When Facebook’s policies changed Zynga realised they had to work on alternate forms of viral marketing.
Email became a much bigger part of the Zynga marketing strategies. To maximize they’re reach they’ve naturally become very adept at getting customers to sign up to their email marketing list over the last few years.
Here are some clever approaches.
Give something of value to your customers
Zynga have mastered this.
For example, when the Facebook policy changes first came into effect Zynga enticed FishVille players to subscribe to their email marketing program by creating and offering a free new fish, the Dwarf Angel Fish:
This is a really interesting tactic and makes a lot of sense: the marginal loss of introducing a new digital product/item has got to be pretty low for Zynga and a very cheap way of enticing more users to subscribe to the email list. Email marketing has an excellent ROI to begin with so this strategy was probably very lucrative indeed.
Offering customers something of real value is a well known approach to gathering email addresses and it works really well!
What can you offer your customers that is cost effective for your business and a big win for them? Great examples from around the web are as simple as Unbounce’s landing pages featuring free eBooks or more advanced products such as Hubspot’s website marketing grader.
Zynga have used this tactic regularly. Here’s another example of a little prompt to encourage users to enter their email: this time asking them to ‘confirm their account’ (great copy) in exchange for a special offer:
Another simple and effective example of value combined with super direct copy.
Here’s a few more examples to show how prolific this strategy is for Zynga:
Use the force: psychology at play
Another tactic comes from Mafia Wars, where Zynga would randomly display this locked vault promotion that customers must subscribe to in order to unlock.
Psychology can always be used to enhance an offer or drive an action. In this case the power of the unknown, combined with an incentive, is used to drive customers to provide their email.
I also imagine Zynga were very savvy about who saw this promotion. Were they targeting users for whom they did NOT have an email (obviously) but were regular, active users? How often were they targeting, etc.?
Combined with the intrusive nature of the popup, the allure of mystery and the offer of real value (the loot you could score) I’m sure Zynga did well with this promotion.
Flat out asking
Have you ever asked your customers to share your email subscription?
Me neither! But apparently, it can work.
Assuming you send emails that are valuable referrals will help grow your list naturally over time.
Imagine for a second that you asked your customers to help you spread the word. Sound scary?
This popup is an example of the sort Zynga actively displayed to users who had just subscribed to their email marketing whilst playing online.
This example is pretty straight-forward: invite your friends to join our list. It’s something I haven’t seen much before and is an interesting idea to test.
For Zynga, this makes sense as it is inline with their viral tactics to consistently encourage their users to share Zynga games with their friends.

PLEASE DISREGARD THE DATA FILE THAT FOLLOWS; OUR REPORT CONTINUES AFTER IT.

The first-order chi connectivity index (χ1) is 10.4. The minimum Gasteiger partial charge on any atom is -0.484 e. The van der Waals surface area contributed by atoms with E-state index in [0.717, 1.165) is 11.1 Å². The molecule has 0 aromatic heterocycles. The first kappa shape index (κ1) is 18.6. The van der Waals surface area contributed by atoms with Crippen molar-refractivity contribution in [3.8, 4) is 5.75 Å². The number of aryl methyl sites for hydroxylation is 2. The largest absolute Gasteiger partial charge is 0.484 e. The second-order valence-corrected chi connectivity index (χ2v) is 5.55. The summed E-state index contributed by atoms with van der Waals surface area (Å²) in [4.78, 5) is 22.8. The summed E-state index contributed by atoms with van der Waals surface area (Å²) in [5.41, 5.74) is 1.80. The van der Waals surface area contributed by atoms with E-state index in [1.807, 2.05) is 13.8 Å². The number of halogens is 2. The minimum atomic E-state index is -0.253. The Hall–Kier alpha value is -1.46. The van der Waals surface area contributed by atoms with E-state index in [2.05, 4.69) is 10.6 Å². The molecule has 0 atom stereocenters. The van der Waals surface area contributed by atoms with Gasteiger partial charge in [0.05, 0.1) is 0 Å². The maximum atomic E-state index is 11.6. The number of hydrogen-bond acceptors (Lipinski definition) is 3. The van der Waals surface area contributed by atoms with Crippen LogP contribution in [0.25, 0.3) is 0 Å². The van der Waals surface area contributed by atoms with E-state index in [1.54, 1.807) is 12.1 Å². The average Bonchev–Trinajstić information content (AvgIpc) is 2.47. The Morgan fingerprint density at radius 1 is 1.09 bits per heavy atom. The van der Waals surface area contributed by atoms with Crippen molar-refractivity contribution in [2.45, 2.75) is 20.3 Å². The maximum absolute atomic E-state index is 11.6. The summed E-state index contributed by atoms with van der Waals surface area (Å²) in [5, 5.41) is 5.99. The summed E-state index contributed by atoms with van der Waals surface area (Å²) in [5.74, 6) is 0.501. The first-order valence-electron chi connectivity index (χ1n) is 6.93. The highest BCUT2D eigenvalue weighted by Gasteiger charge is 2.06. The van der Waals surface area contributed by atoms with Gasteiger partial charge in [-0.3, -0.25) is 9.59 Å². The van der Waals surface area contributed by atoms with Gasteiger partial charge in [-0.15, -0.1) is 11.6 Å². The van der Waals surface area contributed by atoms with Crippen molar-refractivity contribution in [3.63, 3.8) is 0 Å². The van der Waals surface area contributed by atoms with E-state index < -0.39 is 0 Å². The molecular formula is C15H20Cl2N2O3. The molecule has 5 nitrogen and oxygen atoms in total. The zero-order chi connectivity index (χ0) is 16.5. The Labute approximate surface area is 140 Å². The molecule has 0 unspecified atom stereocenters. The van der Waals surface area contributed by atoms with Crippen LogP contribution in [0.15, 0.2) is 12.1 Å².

I recently read that Zynga used their massive email marketing list to give players the ability to invite more than the daily limit of Facebook friends (Facebook limits the number of invites inside Facebook itself).
If a customer invited more than the blocked amount the first series of invites would go out via Facebook and the rest would be sent by Zynga via email on behalf of the player. This is pretty sneaky (so not necessarily recommended) but it’s a very interesting tactic if it’s true.
…perhaps this is proof?
An example of actively encouraging referrals that I’ve seen outside of social gaming is from Sacha Grief who used a referral program to increase subscriptions to his very useful ‘Sidebar’ mailing list.
It worked out pretty well for Sacha so what can you do to encourage your subscribers to share your email marketing updates with their friends?
5. Get STRAIGHT to the point
In nearly all of the emails we’ve reviewed here, Zynga has done pretty well at the top five things you should check-off when writing a marketing email:
- Do you have a direct call to action? Be loud and clear. Nearly all of the emails mentioned here have a single call to action and use a nice clear, contrasting button to deliver it. They often repeat the CTA as well. Nailed it.
- Don’t go image-crazy: Images are good but make sure some of your email is readable and, ideally, your CTA clickable, without images being required. Use ALT tags whenever you DO include images to help guide users who don’t turn images on.
- Highlight the benefit. Why am I going to convert from your email? What’s in it for me? Make this obvious. This post from last week has lot of examples, both good and bad, of highlighting the benefit of interacting with a campaign.
- WHY am I getting this email? Heavily related to point three, it’s ideal if your customer has a frame of reference for the emails they receive. There is nothing less effective than an email your customer doesn’t want, expect or understand. You’d be surprised how often this happens.
- Consistent tone: Once you find your voice, stick with it! Zynga’s emails are all fun: they are consistent with their imagery, copy and the images all seem to come from one source.
So, where to begin?
Zynga has huge scale and lots of room to test their email marketing ideas.
What can you learn from the five points above?
Start by thinking about some creative campaigns you can send your customers based on their interactions with your website.
Secondly, how can you make your email marketing value proposition super clear? Zynga made the value of their emails clear enough that people that people blogged about these campaigns and, most importantly, clicked through and engaged.
A few tools I’d recommend considering for creating emails like this:
- For testing fancy emails with images: Litmus.
- Improving readability of emails with images: Mozify.
- Setting up and tracking emails like those you see here: Vero.
- Tracking referrals and powering rewards: Curebit (eCommerce) and Ambassador (SaaS).
As ever, feel free to get in touch with me directly if you’d like me to review your campaigns and suggest some ideas like those I mention above. Just email me directly.
What do you like (or dislike) about these Zynga campaigns? What other social gaming companies have you seen do email marketing well?
PS – thank you to FarmvilleFreak for some of these images. You can find them here (I told you that some Zynga players were dedicated to these sorts of emails!)